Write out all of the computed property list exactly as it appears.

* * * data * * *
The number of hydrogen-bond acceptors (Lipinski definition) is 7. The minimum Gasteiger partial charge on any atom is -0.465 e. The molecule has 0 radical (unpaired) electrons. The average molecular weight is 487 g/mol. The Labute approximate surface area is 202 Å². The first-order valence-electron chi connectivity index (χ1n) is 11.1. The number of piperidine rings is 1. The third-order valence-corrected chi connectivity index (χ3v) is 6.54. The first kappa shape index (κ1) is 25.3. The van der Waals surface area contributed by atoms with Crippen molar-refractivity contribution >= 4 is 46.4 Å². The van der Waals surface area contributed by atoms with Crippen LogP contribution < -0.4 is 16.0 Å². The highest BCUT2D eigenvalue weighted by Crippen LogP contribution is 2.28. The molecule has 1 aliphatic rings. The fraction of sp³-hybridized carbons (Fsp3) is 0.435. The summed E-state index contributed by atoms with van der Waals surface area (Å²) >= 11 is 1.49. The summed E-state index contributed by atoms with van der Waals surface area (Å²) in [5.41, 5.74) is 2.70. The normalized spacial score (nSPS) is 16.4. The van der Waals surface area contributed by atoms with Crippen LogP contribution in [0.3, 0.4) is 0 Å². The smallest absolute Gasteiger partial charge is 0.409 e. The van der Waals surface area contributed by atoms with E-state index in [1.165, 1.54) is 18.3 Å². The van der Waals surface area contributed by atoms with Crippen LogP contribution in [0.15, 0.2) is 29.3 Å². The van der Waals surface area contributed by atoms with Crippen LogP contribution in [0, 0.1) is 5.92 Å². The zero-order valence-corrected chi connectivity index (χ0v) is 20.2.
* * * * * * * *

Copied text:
The number of hydrogen-bond acceptors (Lipinski definition) is 7. The minimum Gasteiger partial charge on any atom is -0.465 e. The molecule has 0 radical (unpaired) electrons. The average molecular weight is 487 g/mol. The Labute approximate surface area is 202 Å². The first-order valence-electron chi connectivity index (χ1n) is 11.1. The number of piperidine rings is 1. The third-order valence-corrected chi connectivity index (χ3v) is 6.54. The first kappa shape index (κ1) is 25.3. The van der Waals surface area contributed by atoms with Crippen molar-refractivity contribution >= 4 is 46.4 Å². The van der Waals surface area contributed by atoms with Crippen LogP contribution < -0.4 is 16.0 Å². The highest BCUT2D eigenvalue weighted by Crippen LogP contribution is 2.28. The molecule has 1 aliphatic rings. The fraction of sp³-hybridized carbons (Fsp3) is 0.435. The summed E-state index contributed by atoms with van der Waals surface area (Å²) >= 11 is 1.49. The summed E-state index contributed by atoms with van der Waals surface area (Å²) in [5.41, 5.74) is 2.70. The normalized spacial score (nSPS) is 16.4. The van der Waals surface area contributed by atoms with Crippen LogP contribution in [0.3, 0.4) is 0 Å². The smallest absolute Gasteiger partial charge is 0.409 e. The van der Waals surface area contributed by atoms with E-state index in [1.165, 1.54) is 18.3 Å². The van der Waals surface area contributed by atoms with Crippen LogP contribution in [0.15, 0.2) is 29.3 Å². The van der Waals surface area contributed by atoms with Crippen LogP contribution in [0, 0.1) is 5.92 Å². The zero-order valence-corrected chi connectivity index (χ0v) is 20.2.